A few months ago, I wrote a short series titled Approaching Death as a way of exploring grief rituals for my upcoming book with Elliott and Thompson (DEATH’S SUMMET COAT). Regardless of where we live or who we are, we must make preparations for the end that awaits us all. Historically, this was a problem of space and health as well as grief and loss. While our ancestors had to bear the burden of sorrow for a missing friend just as we, they also had to deal with pressing practical concerns–such as, what do we do with the body? To leave it lying would attract animal life and pestilence; to burn it would use fuel, to bury it would require workable soil. And so, in each culture, burial differs markedly due to climate and geography as well as spiritual practice and cultural assimilation. Today, I provide a brief look at death-in-transition.
Tibetan Buddhists practice “sky burials,” the tradition of ritually dissecting the dead into small pieces and giving the remains to birds. Sky burial not only solves the practical concern of removing a body in the cold, tree-less mountains, it agrees with the fundamental core of their cultural belief. Located in the Himalayas, Tibet has a diverse ethnic population and practices more than one religion, though Tibetan Buddhism remains primary. For Buddhists, the cycle of birth, death, and rebirth is crucial to understanding our present life, though different branches of Buddhism understand these cycles differently and have different sacred texts, all follow the teachings of Siddhartha Gautama (the Buddha). Though some aspects of Buddhism still consider the divine, Buddha himself is not thought to be a god. Rather, he is a figure who attained nirvana. Nirvana is a difficult concept to grasp, but it says a great deal about the Buddhist perspective on death.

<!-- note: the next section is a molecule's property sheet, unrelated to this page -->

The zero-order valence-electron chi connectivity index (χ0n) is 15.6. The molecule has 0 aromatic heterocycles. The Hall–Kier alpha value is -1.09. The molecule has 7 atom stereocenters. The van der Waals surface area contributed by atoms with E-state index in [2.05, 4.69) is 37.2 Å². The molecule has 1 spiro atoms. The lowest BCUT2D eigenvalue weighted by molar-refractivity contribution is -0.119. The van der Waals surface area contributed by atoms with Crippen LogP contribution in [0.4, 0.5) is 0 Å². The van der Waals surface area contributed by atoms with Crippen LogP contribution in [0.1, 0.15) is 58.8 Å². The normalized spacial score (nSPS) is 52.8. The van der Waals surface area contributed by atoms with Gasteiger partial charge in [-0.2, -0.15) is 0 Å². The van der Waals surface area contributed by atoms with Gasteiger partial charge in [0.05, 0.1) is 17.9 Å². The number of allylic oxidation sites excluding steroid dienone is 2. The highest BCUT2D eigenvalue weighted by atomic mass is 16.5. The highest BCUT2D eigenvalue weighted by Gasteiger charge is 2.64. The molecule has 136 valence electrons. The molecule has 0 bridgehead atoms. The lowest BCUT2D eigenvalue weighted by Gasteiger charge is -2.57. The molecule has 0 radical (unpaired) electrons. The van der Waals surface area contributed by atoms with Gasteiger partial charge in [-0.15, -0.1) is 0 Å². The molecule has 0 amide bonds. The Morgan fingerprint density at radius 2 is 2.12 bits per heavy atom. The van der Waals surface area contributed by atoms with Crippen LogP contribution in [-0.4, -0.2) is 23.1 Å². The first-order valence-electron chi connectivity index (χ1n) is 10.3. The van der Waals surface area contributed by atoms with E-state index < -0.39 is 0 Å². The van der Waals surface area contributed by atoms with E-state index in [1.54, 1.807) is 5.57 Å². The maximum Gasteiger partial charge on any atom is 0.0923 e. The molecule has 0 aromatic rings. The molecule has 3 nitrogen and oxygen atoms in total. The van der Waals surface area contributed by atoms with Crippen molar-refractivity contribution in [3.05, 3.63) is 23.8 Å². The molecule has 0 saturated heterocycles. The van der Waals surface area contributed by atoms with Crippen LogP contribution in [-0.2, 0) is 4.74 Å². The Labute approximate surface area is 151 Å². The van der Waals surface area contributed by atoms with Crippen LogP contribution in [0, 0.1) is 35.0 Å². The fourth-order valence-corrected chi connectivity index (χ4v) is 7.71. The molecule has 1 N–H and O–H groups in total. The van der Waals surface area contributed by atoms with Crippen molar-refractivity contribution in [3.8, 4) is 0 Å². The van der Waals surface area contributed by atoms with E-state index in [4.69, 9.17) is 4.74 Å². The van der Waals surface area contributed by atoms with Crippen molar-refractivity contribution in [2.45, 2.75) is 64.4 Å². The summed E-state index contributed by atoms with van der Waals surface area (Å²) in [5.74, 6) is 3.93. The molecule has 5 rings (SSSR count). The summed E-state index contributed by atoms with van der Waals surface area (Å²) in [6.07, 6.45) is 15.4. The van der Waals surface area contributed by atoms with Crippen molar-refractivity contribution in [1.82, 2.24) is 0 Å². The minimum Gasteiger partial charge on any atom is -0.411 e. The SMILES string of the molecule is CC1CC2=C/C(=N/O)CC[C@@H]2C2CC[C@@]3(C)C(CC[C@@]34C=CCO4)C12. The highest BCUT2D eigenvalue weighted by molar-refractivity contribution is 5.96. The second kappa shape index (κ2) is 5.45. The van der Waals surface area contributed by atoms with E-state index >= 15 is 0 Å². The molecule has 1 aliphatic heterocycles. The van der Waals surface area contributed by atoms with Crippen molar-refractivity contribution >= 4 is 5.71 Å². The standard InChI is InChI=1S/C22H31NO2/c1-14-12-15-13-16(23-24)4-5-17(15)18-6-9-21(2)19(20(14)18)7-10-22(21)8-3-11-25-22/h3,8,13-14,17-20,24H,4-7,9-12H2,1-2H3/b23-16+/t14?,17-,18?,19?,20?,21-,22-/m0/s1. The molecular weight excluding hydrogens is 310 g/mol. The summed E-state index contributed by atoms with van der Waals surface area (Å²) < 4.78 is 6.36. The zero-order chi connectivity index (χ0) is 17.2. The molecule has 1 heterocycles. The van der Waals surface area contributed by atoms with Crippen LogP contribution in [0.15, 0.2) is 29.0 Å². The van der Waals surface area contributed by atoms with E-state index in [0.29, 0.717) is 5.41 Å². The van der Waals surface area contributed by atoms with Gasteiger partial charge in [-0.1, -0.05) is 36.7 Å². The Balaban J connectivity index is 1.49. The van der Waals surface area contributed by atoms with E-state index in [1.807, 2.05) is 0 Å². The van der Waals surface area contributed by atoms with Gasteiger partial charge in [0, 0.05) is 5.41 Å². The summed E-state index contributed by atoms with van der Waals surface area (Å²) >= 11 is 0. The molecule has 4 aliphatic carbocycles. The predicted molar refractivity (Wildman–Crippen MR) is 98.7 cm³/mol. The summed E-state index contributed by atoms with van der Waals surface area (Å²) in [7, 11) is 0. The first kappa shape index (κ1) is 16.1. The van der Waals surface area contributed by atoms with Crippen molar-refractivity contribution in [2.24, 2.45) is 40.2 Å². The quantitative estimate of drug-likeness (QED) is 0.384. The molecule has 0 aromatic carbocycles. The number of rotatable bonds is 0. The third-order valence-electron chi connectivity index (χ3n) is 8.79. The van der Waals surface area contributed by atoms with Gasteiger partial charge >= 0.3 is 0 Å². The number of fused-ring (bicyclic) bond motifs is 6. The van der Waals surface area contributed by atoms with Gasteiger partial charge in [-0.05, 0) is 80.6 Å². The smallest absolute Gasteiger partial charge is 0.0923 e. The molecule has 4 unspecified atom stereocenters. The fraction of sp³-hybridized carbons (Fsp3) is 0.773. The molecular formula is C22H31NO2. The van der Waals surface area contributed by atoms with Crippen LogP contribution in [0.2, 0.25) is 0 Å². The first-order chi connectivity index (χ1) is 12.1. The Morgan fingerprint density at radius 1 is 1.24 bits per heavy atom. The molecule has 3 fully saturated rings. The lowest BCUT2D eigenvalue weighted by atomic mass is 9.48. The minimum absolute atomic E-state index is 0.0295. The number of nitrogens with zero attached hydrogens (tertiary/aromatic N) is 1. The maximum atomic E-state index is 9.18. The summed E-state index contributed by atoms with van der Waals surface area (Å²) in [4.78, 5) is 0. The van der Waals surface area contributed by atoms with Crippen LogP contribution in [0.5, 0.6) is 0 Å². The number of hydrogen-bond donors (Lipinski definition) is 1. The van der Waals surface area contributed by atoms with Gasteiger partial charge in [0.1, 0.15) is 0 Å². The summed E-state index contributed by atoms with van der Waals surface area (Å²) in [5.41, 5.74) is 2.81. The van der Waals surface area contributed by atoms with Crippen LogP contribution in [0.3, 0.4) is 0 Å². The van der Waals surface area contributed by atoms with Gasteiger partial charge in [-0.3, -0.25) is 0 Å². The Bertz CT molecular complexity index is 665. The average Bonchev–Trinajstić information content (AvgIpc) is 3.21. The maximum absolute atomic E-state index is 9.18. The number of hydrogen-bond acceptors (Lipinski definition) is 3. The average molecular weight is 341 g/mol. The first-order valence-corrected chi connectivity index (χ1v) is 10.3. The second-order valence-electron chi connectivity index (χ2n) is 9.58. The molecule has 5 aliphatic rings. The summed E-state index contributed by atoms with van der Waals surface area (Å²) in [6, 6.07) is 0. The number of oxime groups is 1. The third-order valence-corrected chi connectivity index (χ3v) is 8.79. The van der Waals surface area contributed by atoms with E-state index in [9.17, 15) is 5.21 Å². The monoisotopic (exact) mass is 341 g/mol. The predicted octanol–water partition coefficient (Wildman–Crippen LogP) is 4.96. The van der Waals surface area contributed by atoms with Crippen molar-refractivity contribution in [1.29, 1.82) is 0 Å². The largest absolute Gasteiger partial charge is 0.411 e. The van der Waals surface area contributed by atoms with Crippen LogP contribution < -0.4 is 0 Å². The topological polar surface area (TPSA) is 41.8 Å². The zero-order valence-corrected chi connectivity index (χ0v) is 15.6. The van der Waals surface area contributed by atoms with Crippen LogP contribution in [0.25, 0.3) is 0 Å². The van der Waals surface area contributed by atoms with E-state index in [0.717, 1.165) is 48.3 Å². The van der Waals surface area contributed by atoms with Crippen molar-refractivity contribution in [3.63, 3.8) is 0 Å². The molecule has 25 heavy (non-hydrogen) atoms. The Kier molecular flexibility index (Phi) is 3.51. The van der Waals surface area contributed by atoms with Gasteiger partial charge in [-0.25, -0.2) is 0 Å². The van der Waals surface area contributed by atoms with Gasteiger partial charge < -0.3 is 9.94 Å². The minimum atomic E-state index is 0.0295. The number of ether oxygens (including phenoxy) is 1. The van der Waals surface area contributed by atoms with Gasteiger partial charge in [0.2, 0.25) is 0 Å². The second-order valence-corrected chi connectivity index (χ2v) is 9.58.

Traditional Buddhist ideas see life as cyclical, following the doctrine of samsara which literally means “wandering” from one life to the next. The object is to ascend in the chain of being, and this is achieved through karma. As Michael Coogan, professor of religious studies, explains, karma is best thought of as a “law of moral retribution.”[ii] To rise, however, also means to humble oneself, to be free of desires and liberated from earthly attachments. Nirvana is achieved when desire ceases and karma is exhausted, but this means an end to rebirth. When Buddha achieved nirvana, he ceased to exist.
To Buddhists, death is both the beginning of rebirth and also a final embrace of non-existence. Preparation for this cycle begins in life, but continues into death. Buddhist meditation master Chögyam Trungpa Rinpoche explained it by suggesting that the Tibetan Book of the Dead could also be reasonably called the Tibetan Book of Birth.[iii] Over a period of forty-nine days, a lama (religious person) chants from the book over and over, frequently in front of the corpse, but after burial, they will chant over a picture or momento, so that the soul may obtain a good rebirth. Death, in this sense, is all about the transition.
Buddhists are not the only ones who see death as a transition to another state or another life. Various cultures (including the Cambodians, tribes of Borneo, people from Madagascar) see death as the beginning. In 1913, Sir James George Frazer documented Fijian after-death rituals, wherein it was believed that the real journey begins after death, and that the soul must encounter numerous dangers that it can, in fact, “die” from. Among the Arunta, Frazer describes a second ceremony to force the soul on its voyage.[iv]
There are so many different ways of approaching death. Studying them enriches our own experiences and helps us “approach death” in new ways.
Death’s Summer Coat will be published by Elliott and Thompson in 2015
[i] Michael D. Coogan. Illustrated Guide to World Religions. Oxford University Press (2003), 192.